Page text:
Total Read Time (W/O Video) 5:30 min
This exercise helps an athlete develop the ability to hinge at the hip while maintaining a neutral spine. It aids in establishing a good hip and trunk extension pattern and helps warm up the posterior chain (hamstrings, glutes and spinal erectors).
Make sure you have your athlete use a PVC pipe to hold across their back (It aids in being able to contract the upper musculature against an object).
An athlete having trouble being able to perform the following positions will usually have trouble establishing a good squat and deadlift position.
The set up for the Good Morning is vital to establish because its carryover is seen in all hip hinge movements. (All variations of the squat, deadlift, kettlebell swing, jump, etc.)
Step 1 : Feet underneath hips. Grip the floor with your feet (heels dug in, toes holding the ground). Clench your butt, and squeeze your gut (The “uuts” as I refer to them as).
Step 2: Let you knees unlock, and hinge back with your hips. Make sure your chest is up and the knees stay behind your toes. Once you get the torso parallel then return back to Step 1
Common Faults & Corrective Cues
(Fault) Back Rounds - Some athletes might struggle to maintain a neutral spine as they hinge at the hip.
(Cue - Verbal) “Big Chest” or “ Flat Back”
(Cue - Visual) Demo the desired position
(Cue - Tactile) Manually adjust the athlete into position. Tap the hips to move back first, apply pressure to the top of the back between shoulder blades to have them engage while moving.
(Fault) Locked Knees - Legs are locked in extension and puts unneeded strain on the back.
(Cue - Verbal) “Soft Knees” or “Hinge at the Knees”
(Cue - Visual) Demo ideal position
(Cue - Tactile) Tap the athlete knees letting them know to bend/hinge
(Fault) Forward on Toes - The athlete has leaned forward instead of pushing hips back causing a tilt towards the toes.
(Cue - Verbal) “Hips back” or “Weight in Heels”
(Cue - Visual) Demo proper weight distribution in movement
(Cue - Tactile) Place two fingers on the crease of the hip and manually apply pressure signaling the athlete to move first at the point of contact.
Areas of Limitation(s)
Now if you happen to be some of those people who are struggling to achieve an ideal squat position or deadlift, then you most likely have trouble performing the good morning. If this is you here are a couple mobilization techniques you can do to get better at all of the movements...yes all of them!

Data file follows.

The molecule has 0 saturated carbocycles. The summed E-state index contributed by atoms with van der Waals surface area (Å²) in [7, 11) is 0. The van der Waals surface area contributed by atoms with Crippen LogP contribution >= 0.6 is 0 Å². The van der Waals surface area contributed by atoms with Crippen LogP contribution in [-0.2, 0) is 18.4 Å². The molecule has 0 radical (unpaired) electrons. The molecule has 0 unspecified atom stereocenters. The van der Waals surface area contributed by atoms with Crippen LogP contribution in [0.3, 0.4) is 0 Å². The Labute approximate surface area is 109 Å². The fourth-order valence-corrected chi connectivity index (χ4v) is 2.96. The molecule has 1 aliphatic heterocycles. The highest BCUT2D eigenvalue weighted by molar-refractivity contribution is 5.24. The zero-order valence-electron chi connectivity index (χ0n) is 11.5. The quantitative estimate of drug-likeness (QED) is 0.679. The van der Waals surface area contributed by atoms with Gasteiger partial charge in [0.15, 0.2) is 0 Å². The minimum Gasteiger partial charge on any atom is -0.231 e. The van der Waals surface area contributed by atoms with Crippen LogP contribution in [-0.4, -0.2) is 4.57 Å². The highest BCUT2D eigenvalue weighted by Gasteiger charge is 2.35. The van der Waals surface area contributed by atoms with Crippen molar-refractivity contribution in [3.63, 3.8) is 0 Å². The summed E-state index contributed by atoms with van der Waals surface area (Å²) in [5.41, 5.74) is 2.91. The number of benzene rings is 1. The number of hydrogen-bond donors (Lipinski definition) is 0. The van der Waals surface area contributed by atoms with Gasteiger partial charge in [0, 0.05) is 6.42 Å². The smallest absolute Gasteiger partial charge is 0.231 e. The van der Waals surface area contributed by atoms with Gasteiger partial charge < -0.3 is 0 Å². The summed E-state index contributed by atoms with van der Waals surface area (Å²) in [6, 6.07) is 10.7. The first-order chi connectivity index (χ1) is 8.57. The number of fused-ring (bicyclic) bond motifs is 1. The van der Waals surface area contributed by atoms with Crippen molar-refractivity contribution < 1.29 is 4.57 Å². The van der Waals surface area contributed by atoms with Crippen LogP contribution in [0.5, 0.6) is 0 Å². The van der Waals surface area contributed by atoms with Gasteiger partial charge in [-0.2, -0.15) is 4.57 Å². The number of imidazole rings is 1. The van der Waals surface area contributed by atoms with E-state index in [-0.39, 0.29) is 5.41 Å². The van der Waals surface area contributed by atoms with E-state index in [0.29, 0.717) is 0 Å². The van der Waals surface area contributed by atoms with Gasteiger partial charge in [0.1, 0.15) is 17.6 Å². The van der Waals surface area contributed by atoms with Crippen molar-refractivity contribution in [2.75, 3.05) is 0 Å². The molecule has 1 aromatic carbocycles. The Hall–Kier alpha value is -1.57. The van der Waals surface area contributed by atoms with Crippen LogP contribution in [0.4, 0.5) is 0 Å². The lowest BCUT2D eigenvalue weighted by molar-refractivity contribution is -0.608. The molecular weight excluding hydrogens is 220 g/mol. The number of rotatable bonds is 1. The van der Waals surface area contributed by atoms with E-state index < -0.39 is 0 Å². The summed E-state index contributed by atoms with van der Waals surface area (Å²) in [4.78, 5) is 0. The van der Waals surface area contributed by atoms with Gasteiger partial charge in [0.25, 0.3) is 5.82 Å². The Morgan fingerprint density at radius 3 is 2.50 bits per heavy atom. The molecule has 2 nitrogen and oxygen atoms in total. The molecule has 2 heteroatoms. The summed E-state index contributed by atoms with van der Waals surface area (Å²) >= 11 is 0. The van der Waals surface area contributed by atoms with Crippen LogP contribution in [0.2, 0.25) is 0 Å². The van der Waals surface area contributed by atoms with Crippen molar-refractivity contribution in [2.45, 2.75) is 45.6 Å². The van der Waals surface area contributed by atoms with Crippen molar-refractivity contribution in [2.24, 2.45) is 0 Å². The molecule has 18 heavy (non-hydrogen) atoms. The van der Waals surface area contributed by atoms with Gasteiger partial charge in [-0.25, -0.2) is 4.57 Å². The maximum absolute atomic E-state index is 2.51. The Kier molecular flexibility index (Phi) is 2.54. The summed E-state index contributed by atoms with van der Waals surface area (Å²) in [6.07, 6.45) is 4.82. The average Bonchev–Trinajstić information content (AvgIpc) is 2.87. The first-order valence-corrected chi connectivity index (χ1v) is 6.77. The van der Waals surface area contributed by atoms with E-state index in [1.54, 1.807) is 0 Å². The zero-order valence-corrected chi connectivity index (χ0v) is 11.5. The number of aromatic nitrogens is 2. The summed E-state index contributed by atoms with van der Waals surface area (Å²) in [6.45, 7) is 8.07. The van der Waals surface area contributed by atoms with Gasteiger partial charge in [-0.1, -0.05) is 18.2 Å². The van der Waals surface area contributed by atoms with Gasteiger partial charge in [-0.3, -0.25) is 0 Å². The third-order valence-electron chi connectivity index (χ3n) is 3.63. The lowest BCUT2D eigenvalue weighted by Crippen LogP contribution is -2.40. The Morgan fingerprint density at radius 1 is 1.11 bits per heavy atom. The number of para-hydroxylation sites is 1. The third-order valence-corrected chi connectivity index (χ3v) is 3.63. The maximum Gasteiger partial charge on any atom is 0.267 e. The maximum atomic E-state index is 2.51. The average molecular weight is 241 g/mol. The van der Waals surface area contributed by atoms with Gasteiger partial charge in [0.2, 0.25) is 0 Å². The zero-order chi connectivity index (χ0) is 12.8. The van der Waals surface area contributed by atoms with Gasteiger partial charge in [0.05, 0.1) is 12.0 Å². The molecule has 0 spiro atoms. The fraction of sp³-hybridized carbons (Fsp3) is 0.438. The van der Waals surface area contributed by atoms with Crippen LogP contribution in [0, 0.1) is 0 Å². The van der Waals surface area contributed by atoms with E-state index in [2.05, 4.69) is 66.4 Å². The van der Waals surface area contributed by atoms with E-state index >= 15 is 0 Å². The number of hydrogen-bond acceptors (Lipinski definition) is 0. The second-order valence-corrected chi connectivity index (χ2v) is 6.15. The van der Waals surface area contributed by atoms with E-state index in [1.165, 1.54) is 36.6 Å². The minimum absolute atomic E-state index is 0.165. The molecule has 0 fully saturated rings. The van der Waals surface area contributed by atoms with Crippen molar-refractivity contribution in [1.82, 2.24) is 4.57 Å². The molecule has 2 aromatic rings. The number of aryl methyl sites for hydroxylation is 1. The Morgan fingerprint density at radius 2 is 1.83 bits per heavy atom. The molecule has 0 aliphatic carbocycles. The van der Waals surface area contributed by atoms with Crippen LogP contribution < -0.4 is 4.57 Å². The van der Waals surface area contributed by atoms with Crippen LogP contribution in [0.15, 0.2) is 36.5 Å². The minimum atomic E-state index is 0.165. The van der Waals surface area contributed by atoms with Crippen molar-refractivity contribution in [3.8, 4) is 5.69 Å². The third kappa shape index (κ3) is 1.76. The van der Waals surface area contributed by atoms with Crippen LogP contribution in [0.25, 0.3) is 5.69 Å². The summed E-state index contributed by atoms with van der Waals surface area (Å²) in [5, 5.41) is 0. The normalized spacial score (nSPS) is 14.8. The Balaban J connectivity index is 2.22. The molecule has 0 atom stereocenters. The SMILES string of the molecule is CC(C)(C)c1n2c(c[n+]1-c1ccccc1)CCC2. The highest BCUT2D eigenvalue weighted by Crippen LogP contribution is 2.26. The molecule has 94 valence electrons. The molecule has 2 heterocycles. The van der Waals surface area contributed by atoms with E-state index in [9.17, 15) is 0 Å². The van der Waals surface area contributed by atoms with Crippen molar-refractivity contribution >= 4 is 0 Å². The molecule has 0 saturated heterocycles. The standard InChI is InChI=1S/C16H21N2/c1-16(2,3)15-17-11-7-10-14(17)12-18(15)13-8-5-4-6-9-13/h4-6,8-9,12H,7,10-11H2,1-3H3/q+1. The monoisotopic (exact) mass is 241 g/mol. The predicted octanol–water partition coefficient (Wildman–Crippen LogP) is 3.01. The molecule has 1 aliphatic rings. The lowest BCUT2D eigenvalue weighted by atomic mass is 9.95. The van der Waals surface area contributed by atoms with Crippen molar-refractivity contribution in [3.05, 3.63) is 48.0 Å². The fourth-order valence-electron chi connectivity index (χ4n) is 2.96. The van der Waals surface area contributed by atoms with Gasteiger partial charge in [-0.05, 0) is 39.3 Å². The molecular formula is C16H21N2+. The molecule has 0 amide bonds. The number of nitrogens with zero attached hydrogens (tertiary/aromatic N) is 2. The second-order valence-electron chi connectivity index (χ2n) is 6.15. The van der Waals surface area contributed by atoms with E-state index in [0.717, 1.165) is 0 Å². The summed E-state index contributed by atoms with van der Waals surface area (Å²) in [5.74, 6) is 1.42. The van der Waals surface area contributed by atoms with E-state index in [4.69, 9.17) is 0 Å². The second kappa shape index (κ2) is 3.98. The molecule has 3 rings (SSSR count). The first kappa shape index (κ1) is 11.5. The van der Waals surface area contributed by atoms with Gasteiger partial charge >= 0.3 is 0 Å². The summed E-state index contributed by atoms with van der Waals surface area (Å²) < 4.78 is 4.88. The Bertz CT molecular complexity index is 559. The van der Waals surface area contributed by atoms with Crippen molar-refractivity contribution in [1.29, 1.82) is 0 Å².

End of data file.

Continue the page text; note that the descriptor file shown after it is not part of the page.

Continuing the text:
Glute Smash and Floss
Imagine you butt cheeks as being glued together with gorilla glue. Pretty picture right? But if you sit down all day or drive in the car for long hours then thats what you end up with. Gorilla glue butt....Do yourself a favor and try this.
Take a lacrosse ball or rumble roller and spend a minimum of 5 minutes per cheek ungluing it. Try using pressure waves, contracting & relaxing, and some smash and floss methods to help it out.
After about 10 minutes stand up and squeeze them bad boys as hard as your can (Note to self - don't fart!). You should be able to squeeze a whole lot harder than you have before. This should help improve your athlete's capacity to externally rotate, shore up any low back & hip pain, and maintaining proper hip & trunk extension.
Hip External Rotation with Flexion
Another way to help carve out that precious piece of mobility is to find a box and post up either your left or right side on top of it. Make sure your leading leg is set up perpendicular to your body and post your left/right hand on top of your left/right foot pinning it in place.
Next grab your knee and move your body forward to increase the stretch. Oscillating in and out of the end range can help add in some bonus points.
*Turn your bellybutton in towards your foot and then away back towards your knee to give you some extra bonus points*
**If you're on a galacticus level status try dropping that back knee and fold forward**
Have your athletes spend about 2 minutes minimum per side trying to improve those cheeks. Afterwards have them test out their squat, deadlift set up, and identify how the hip is feeling overall.